Feb 7, 2020Bowery Farming slides into local Amazon sales as online use grows
Online produce sales are a new and growing market – unchartered waters for many traditional growers.
Bowery Farming, a startup greens-growing operation in the Northeast, shows that the online market can indeed be navigated.
The company started in 2015 by Irving Fain was research-based at first, commercializing its products first in 2017. The company has been expanding rapidly – although representatives wouldn’t share sales figures or the square footage of its urban farms, it is opening a third location in 2020.
“One of the things Bowery has done a good job with was understanding the online channel,” said Bowery Farming Executive Vice President of Sales Carmela Cugini. Online sales make up only one or two percent of the overall produce market but, “it is growing, it’s going to be the next big boom, as you see with what is happening with Amazon Fresh, with Walmart Online Grocery, MMM Fresh, Peapod – all these online companies.
“Although people will always go to the grocery store – particularly for produce, because people just like that experience,” she said. But local sales don’t have to be restricted to storefronts; millennials do buy online. “When we think about how consumers choose, 53% of millennials seek out locally-grown produce,” so Amazon knows locally-grown produce matters.
Bowery Farming early on reached out to Amazon Fresh and determined they could use the service to sell only to local zip codes. The company typically meets with new customers to explain what sets it apart as a vertical farm that uses artificial intelligence and robotics in its operations. The second meeting, for serious customers, is usually a tour of the farm.
“Once they saw what we’re doing, they were incredibly enthused and asked us to start selling for them,” Cugini said.
How they grow
The group grows floor-to-ceiling at two warehouse-style farms in New Jersey – the third and largest of its farm operations is located in the Baltimore, Maryland area. They grow a variety of romaine, red and green oakleaf and butterhead lettuces in addition to arugula, bok choy, mustard greens and baby kale, and herbs: basil, parsley, cilantro. They have plans to add spinach next year, Cugini said.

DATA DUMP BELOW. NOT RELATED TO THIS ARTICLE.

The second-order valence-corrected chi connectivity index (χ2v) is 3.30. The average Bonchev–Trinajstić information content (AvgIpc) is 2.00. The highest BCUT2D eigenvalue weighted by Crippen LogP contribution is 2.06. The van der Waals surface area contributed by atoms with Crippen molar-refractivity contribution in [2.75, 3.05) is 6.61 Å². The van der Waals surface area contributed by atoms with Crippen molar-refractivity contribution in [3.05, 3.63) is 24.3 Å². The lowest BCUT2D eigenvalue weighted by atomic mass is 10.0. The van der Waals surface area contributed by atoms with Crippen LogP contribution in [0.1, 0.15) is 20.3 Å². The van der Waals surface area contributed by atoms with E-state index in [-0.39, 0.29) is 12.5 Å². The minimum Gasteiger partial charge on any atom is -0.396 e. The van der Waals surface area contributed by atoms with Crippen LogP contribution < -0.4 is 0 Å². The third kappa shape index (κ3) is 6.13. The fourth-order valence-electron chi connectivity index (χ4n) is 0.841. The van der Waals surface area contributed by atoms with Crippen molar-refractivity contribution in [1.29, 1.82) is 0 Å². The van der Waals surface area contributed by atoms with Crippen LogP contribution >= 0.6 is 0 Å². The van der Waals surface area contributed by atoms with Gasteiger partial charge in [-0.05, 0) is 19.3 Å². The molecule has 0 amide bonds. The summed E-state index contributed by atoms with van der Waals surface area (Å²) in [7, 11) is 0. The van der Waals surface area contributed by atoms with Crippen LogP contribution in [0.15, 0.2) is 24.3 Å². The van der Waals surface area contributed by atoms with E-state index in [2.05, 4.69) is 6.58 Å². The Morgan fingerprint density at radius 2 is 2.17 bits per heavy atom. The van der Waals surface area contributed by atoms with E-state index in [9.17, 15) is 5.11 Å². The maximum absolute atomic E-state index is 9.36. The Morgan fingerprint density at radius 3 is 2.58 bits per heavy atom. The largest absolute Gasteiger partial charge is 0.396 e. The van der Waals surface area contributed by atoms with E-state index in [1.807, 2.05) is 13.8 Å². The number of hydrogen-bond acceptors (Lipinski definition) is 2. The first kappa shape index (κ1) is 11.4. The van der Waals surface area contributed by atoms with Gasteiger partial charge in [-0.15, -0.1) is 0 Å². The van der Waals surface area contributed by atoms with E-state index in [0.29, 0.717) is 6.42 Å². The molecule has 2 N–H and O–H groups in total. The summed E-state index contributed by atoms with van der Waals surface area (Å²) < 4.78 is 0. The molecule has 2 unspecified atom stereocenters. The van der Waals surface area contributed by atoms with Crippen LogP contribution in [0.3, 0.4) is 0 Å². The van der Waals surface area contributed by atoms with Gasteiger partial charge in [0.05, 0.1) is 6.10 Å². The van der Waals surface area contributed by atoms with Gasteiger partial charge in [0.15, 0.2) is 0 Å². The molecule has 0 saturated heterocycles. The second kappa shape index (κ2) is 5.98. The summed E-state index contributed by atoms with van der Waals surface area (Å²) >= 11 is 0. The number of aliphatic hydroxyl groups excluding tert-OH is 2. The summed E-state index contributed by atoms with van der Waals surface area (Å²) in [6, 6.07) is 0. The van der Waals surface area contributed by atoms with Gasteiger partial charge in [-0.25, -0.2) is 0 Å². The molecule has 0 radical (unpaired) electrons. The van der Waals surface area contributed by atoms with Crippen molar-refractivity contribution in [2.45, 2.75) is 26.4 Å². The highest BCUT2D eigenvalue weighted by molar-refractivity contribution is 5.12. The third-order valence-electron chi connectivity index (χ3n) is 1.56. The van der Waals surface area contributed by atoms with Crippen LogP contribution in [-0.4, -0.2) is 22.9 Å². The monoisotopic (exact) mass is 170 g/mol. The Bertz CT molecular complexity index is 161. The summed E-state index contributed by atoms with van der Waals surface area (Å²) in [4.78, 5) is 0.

Natural “white light” is mimicked by LED lights. The plants nestle into a peat substrate and are fed nutrients hydroponically, in a closed-loop system that recycles water. In this controlled environment, Bowery Farming can grow a variety of greens and herbs without pesticides and herbicides. Although hydroponic and aquaponic have been eligible for organic certification, Bowery and many other hydroponic growers haven’t pursued organic certification, but remain committed to the highest industry standards of indoor growing.
“At a Bowery farm, we implement many different types of strategies to ensure our growing environment produces high-quality leafy greens and herbs without the need for such inputs,” Cugini said. “A few strategies include management of irrigation water sourcing and quality, routine sanitation and a robust pest prevention program.”
Plants are also monitored by cameras and sensors.
“As a crop is growing, the cameras will take pictures and it will notice when something’s changing,” Cugini said. “It will go back into our learning algorithm and say, ‘I know when this happened before,’ and I can go back and make a change in real time, to adjust for anything from temperature, humidity, lighting.”
In that way, Bowery’s proprietary computer systems enable relatively inexperienced growers to make crop decisions. They can hire staff from the city centers.
“We don’t need farmers that have been doing this for years and years,” she said. “We can teach new people how to use our operating system to operate the farm.”
Making it to market
Selling locally online seems to work well for Bowery Farming as well as the websites. In addition to Amazon, Bowery has sold its goods on Jet.com and peapod.com.
The company’s forward-thinking technology, dedication to local sales and freshness/long shelf life were all traits that seemed to matter to the online retailers, Cugini said. Having well-organized, “tight” stock keeping units or SKUs was also important as was having an established cold chain was vital. Online marketing – proper content and search engine optimization – are also important.
“The other thing that’s helped us gain momentum has been the number of reviews that our products are getting,” Cugini said. “People are saying how fresh it is, how good it tastes, “I’ve never tasted butterhead (lettuce) this way, my kids like it.” The Bowery Farms sells produce under the brand name, which Cugini says customers identify with food safety and its flavors.
Being local helps ensure the freshness of the produce – it has very little distance to travel from farm to warehouse to the customer.
“The consumer still gets their produce within a couple days of harvest,” she said. “We do a lot of work online where we can control the zip codes because at the end of the day we don’t want to ship our stuff all over the country because we want to maintain that fresh, local proposition that we believe in so strongly for our consumer.”
— Stephen Kloosterman, associate editor